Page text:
Has an increase in Tough Mudder training—or the event itself—left you with stiff, tight muscles? We feel you. We’ve all had days when even the most mundane tasks are difficult because your body is so damn sore.
But could something as simple as foam rolling (aka “self massage”) be the solution to your aching-muscle woes? I’d read about it on the Internet, but I had never looked into how to use a foam roller—or done any actual research on the benefits of foam rolling. Turns out, the experts I spoke to agreed that foam rolling is a good idea for any Mudder in training.
“Anyone who uses muscles to move can benefit from foam rolling,” says Yusuf Jeffers, a NASM-certified personal trainer who coaches a foam rolling class at Tone House. Literally, everyone. Endurance and OCR athletes will benefit from using foam rolling techniques because running is highly repetitive in nature and can lead to a high incidence of overuse injuries, he says. “The muscles that get overused tend to get tight, and a tight muscle doesn’t function properly. But when you foam roll, you can loosen the tight muscles so that the body can function as it should, pain-free.”
Foam rolling can also help increase circulation (blood flow and oxygen), says Michael Conlon, PT Founder and CEO of Finish Line Physical Therapy in NYC. And by increasing circulation, the tissues will ultimately heal faster, which will let you get going on your next workout.
“Myofascial work like foam rolling and lacrosse ball work removes knots, trigger points, and can help with lactic acid build up,” adds Dan Giordano, D.P.T., C.S.C.S., cofounder of Bespoke Treatments Physical Therapy, pointing to research which has found that used pre-workout, post-workout, or simply to start the day, foam rolling has serious benefits, including easing muscle soreness, correcting muscle imbalance, and increasing range of motion.
How to Use a Foam Roller
The way to use a foam roller is actually pretty simple.
1. Begin by picking a big muscle group and lie with your body on top of the roller so you can control the pressure.
2. When you hit a trigger point or tight spot, work on that spot by slowly rolling back and forth until the tightness slowly dissipates. Over time this will help restore the muscle’s length and mobility while decreasing overall muscle stiffness, Giordano explains.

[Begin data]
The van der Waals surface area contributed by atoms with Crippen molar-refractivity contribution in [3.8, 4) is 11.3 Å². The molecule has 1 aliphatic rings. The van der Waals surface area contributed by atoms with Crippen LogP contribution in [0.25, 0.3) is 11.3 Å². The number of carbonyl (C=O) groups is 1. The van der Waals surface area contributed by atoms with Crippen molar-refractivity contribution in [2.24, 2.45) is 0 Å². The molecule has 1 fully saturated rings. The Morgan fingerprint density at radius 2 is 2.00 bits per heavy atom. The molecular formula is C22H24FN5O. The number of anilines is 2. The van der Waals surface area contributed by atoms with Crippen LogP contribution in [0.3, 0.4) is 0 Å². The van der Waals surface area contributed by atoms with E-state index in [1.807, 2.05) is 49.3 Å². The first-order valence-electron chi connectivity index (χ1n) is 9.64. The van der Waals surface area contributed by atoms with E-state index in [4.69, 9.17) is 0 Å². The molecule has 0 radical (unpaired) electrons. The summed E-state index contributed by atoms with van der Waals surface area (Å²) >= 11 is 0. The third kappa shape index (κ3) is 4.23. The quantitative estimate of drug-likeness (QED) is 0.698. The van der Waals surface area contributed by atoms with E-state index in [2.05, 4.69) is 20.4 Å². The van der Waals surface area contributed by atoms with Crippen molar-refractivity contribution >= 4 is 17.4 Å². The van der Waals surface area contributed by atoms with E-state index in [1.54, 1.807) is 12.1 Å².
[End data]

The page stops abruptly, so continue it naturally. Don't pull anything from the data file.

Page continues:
3. Spend 1-2 minutes on each spot, on average (although you should let the tightness and soreness of your body dictate how long you use the foam roller). A little goes a long way: Conlon suggests spending 5 minutes before and after a workout for Mudders who are tight on time.
4. If you feel like you’re actually in pain, shift your body weight to take some pressure off.
Admittedly, it can be a bit torturous at first, because you’re literally adding pressure into a sore spot. So listen to your body, says Jeffers. It should feel like a heavy-duty massage that hurts so good, not one that just plain hurts. Now’s not the time to tough it out, Mudder Nation.
Don’t make the mistake of simply draping yourself over a foam roller while watching HBO and haphazardly rolling out the muscle, warns Paul Ochoa P.T., D.P.T., O.C.S., C.M.P.T., L.M.T., owner of F Squared Physical Therapy. Foam rolling is a sports massage, after all, which means you can’t just lie on the spots that are sore, you need to put brief pressure on the muscles.
Another mistake to avoid: “Never foam roll your lower back,” Giordano says. “Direct pressure on the lower spine can cause muscles surrounding the spine to go into spasms… which is painful and counterproductive.”
While your gym may have foam rollers, it’s worth investing in your own. Foam rollers vary in price, size, firmness, and shape. Long rollers provide more area for stability and support, while shorter options are more versatile and convenient for travel. Pro tip: The size and shape don’t really matter—as long as you use it.
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